The HI Ottawa Jail Hostel on Nicholas Street is an old jailhouse turned accommodation for the budget conscious. Believed to be the place where an assassin was hanged in 1869, guests have reported seeing his apparition and those of other prisoners staring back at them. Take the free daily jail tour through death row, have a drink at the hostel’s bar, Mugshots, and if you dare, sleep (or try to) in a real solitary confinement cell. Alternatively, check into the grand, historic Hotel Fairmont Château Laurier and keep an eye out for the phantom of its previous owner, who tragically perished on the Titanic.

Exterior of the Royal Ontario Museum.

TORONTO

Canada’s most cosmopolitan city has its fair share of scare.

Facing Toronto’s harbourfront are a cluster of scenic islands, popular among daytrippers during the summer but much quieter during the rest of the year. On Centre Island, hike out to the Gibraltar Point Lighthouse, the oldest standing lighthouse on the Great Lakes, built in the early 1800s. Its first lightkeeper was also a bootlegger and is believed to haunt the spot of his rumored murder by drunken soldiers.

Casa Loma, the fabled gothic mansion atop the city, opens its doors this season for Legends of Horror, an hour-long, self-guided sleuth through the mansion past nooks and crannies not usually open to the public.

For horror film fans, Toronto After Dark presents nine days of the best new thrills and chills from the world of cinema, October 17-25. While in town, you’ll also want to check out the 6ix Screams International Horror Short Film Festival on October 21. And yet another must-see for fans of the genre is the It’s Alive! exhibit at the Royal Ontario Museum, showcasing classic horror and sci-fi art from the private collection of Kirk Hammett, the legendary guitarist of heavy metal band Metallica.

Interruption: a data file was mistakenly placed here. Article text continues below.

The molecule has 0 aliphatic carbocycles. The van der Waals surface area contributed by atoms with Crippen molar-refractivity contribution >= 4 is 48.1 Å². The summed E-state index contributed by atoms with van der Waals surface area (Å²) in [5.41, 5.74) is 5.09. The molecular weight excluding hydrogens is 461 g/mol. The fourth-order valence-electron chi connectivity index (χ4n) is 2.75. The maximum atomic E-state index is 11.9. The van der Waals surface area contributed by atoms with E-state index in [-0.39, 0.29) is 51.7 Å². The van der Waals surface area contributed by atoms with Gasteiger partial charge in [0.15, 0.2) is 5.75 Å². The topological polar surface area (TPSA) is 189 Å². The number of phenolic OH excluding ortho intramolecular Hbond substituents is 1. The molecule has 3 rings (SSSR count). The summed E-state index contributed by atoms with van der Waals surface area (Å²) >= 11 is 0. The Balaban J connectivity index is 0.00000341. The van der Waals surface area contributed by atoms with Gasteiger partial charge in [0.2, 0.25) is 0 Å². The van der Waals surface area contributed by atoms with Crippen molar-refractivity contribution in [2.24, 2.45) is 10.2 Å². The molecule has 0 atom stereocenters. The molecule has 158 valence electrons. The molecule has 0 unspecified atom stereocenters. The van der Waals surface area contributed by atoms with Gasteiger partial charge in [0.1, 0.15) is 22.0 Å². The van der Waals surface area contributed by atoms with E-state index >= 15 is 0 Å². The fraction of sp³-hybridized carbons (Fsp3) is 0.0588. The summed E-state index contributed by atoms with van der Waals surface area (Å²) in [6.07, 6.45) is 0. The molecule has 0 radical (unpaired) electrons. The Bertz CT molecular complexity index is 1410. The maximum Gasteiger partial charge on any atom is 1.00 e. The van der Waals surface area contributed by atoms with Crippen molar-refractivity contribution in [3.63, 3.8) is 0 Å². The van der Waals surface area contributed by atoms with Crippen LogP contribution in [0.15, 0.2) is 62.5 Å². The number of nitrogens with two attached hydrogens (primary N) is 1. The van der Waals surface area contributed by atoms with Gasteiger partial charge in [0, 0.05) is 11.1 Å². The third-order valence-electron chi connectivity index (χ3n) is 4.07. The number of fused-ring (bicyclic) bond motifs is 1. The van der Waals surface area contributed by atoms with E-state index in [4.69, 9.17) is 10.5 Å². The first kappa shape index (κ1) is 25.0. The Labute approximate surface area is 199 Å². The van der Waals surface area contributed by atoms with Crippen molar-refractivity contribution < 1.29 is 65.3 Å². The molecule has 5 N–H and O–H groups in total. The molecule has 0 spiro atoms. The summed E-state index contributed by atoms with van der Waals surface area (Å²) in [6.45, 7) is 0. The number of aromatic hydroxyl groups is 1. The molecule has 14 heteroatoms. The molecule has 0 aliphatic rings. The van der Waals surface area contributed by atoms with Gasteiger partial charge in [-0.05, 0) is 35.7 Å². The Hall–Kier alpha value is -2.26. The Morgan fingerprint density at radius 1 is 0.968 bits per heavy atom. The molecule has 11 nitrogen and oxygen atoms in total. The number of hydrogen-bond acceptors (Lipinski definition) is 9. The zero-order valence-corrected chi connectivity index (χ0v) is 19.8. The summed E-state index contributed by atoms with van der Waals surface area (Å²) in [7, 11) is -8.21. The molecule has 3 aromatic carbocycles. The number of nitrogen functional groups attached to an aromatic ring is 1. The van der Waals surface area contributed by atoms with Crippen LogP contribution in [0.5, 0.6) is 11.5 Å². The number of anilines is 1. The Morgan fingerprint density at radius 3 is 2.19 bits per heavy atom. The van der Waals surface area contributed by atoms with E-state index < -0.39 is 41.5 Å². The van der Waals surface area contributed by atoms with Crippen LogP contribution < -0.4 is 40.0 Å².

For live theatre fans, a visit to the historic Elgin & Winter Garden Theatres is a must. Catch the smash hit Come From Away, and on October 28, take the rarely offered Ghost Tour. A lonely trombone player and a lady who prefers lavender perfume are said to haunt the national historic site that dates back to 1913 and the height of Vaudeville.

According to legend, screams and footsteps heard in the 19th floor stairwell of The Fairmont Royal York, one of Toronto’s most distinguished historic hotels, belong to a former employee who mysteriously died there. Guests and staff have also reported the service elevator riding up to the closed Crystal Ballroom without anyone having pushed the floor button.

Scary man in a corn patch.Image credit: Fear Farm

KITCHENER/WATERLOO

Just an hour outside of Toronto are the twin cities of Kitchener and Waterloo. You’re in Fear Farm country now.

Experience bone chilling terror at Bingemans Screampark for four horrifying haunts, three execution rides and one red escape room. About half an hour drive west in Bright is Fear Farm, Ontario’s legendary haunted farm, not for the faint of heart. Snyder’s Farm is transformed into a horror park with six haunt experiences, wandering zombies, fire eaters, illusionists, fortune tellers and a haunted house.

If you survive, take a wander over to the Waterloo County Jail and the Governor’s House in Kitchener. Built in 1852, the jail is the oldest existing government building in the city and is said to be haunted by spirits of former inmates. While in town, experience the historic charm of The Walper Hotel, an iconic 1893 downtown landmark boutique hotel, reputed to be inhabited by a benevolent paranormal presence.

And just a 45-minute drive west, in Ontario’s renowned theatre town of Stratford, the guided Ghosts of Stratford Theatrical Walking Tours invite you to drown your fears on the Pubs, Pilsners and Spirits walk or take in one more nightmare on the special Halloween edition Dr. Blood Walks Again tour.

If you experience any of these or other ghoulish gems in Ontario, snap a pic and share it. We’re dying to hear all about it. Happy Halloween!